Definition of norm in English:
- Upper class or not, women must not assume that just because Caesarians have become the norm, it's normal.
- Testing has long impeded all groups of minority students, and is a strong barrier to the success of minorities in schools where standardized testing is the norm.
- We challenge you to join us in creating healthy work environments by making these standards the norm.
- It is easy to assume that these new roles lead to strains on the elderly in that: they must adapt to changes in social norms and acceptable behavioral standards.
- The distortion and utter disregard for social norms, anti-social behaviour and altered family values, are some of the manifestations of this phenomenon.
- You may not conform to social norms and patterns.
- Now more than ever, the level of detail on every garment has become a requirement, and may soon reach the norm.
- Action will be taken against those who fail to comply with the norm.
- Many teachers themselves believe that 70 hours a week is the norm, and is required of them.
- The random vector is drawn from a Gaussian distribution whose standard deviation is 20% of the norm of the force vector.
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- Recommendations for early identification testing often include the use of commercially available, nationally normed measures of reading and phonological awareness.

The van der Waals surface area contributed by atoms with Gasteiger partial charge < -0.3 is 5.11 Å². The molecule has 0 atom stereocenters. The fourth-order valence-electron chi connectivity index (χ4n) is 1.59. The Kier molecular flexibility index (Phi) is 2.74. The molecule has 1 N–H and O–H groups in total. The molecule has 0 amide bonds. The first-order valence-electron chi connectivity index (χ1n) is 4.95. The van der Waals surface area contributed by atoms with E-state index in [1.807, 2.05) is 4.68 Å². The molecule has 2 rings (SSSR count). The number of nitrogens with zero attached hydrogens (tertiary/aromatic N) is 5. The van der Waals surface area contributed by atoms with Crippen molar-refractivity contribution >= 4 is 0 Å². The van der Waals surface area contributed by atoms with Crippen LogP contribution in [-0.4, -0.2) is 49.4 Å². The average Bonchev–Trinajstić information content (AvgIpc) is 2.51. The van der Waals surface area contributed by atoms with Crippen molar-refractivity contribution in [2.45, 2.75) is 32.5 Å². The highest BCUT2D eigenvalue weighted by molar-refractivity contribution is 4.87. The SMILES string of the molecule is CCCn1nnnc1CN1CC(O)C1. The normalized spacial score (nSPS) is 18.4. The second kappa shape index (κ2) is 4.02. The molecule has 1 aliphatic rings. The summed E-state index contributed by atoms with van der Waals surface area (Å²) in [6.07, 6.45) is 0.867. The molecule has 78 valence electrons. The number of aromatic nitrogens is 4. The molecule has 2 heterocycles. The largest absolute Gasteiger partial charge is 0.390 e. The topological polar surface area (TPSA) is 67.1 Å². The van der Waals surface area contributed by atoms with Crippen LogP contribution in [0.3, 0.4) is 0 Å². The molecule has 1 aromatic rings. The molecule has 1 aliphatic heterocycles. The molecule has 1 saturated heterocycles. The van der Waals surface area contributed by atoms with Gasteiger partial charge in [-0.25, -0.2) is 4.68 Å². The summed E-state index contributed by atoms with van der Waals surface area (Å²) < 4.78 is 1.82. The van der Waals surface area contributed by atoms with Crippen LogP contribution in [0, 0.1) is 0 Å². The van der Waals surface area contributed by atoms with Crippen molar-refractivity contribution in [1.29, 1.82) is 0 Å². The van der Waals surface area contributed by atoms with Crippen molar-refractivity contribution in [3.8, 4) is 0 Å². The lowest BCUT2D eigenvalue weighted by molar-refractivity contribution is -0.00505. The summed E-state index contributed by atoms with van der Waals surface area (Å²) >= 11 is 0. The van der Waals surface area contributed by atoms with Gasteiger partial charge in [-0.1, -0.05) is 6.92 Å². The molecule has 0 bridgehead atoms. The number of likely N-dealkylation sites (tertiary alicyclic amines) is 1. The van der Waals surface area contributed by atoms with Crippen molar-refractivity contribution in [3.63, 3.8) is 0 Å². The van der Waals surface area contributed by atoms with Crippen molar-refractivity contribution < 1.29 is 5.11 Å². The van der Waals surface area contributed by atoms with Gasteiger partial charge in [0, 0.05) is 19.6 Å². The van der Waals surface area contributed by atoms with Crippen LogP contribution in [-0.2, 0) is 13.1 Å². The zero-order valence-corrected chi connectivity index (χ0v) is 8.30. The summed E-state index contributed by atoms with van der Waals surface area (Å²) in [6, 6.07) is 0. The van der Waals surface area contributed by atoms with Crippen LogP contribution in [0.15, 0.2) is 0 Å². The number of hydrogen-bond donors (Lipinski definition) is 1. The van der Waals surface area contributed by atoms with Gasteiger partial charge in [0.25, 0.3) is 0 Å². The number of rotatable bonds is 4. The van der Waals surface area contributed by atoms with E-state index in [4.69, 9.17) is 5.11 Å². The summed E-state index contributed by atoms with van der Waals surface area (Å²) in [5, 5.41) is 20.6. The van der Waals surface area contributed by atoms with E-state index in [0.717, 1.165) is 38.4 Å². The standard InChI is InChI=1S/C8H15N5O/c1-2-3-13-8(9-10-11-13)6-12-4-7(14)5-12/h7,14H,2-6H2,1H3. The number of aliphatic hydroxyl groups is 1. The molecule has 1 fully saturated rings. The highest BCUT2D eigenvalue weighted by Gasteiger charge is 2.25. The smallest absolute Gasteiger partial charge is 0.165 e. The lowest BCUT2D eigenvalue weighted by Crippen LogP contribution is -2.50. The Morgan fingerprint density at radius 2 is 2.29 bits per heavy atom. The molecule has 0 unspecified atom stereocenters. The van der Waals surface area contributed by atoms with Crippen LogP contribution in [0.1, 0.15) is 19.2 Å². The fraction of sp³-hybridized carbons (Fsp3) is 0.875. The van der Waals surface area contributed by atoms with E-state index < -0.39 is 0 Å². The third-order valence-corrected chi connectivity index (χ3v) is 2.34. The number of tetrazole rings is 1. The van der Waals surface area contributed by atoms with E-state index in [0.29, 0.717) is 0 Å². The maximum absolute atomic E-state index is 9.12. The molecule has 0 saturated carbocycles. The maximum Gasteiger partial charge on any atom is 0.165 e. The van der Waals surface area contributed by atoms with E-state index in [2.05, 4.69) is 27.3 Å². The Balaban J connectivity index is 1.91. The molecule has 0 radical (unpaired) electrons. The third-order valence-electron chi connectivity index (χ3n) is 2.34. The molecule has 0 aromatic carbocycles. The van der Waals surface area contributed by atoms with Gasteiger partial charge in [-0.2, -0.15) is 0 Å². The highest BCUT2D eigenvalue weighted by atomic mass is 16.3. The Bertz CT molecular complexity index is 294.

- Second, teachers have experience with many children, so their responses are implicitly normed.
- Though the test was normed for 7 year old students, these young students seemed to have trouble with the gradations of the scoring system.
Early 19th century: from Latin norma 'precept, rule, carpenter's square'.
enormous from mid 16th century:
Enormous is from Latin enormis, from e- ‘out of’ and norma ‘pattern, standard’ (the root of norm (early 19th century), and normal (mid 17th century)). In early use it meant ‘abnormal, unusual, extraordinary’ and also ‘abnormally bad, monstrous, shocking’ as well as ‘huge’. This bad sense is still found in enormity (Late Middle English), which strictly means ‘a grave crime or sin’ or ‘the extreme seriousness of something bad’, although today people increasingly use it to mean simply ‘great size or scale’.
Words that rhyme with normconform, corm, dorm, form, forme, haulm, lukewarm, Maugham, misinform, outperform, perform, shawm, storm, swarm, transform, underperform, warm
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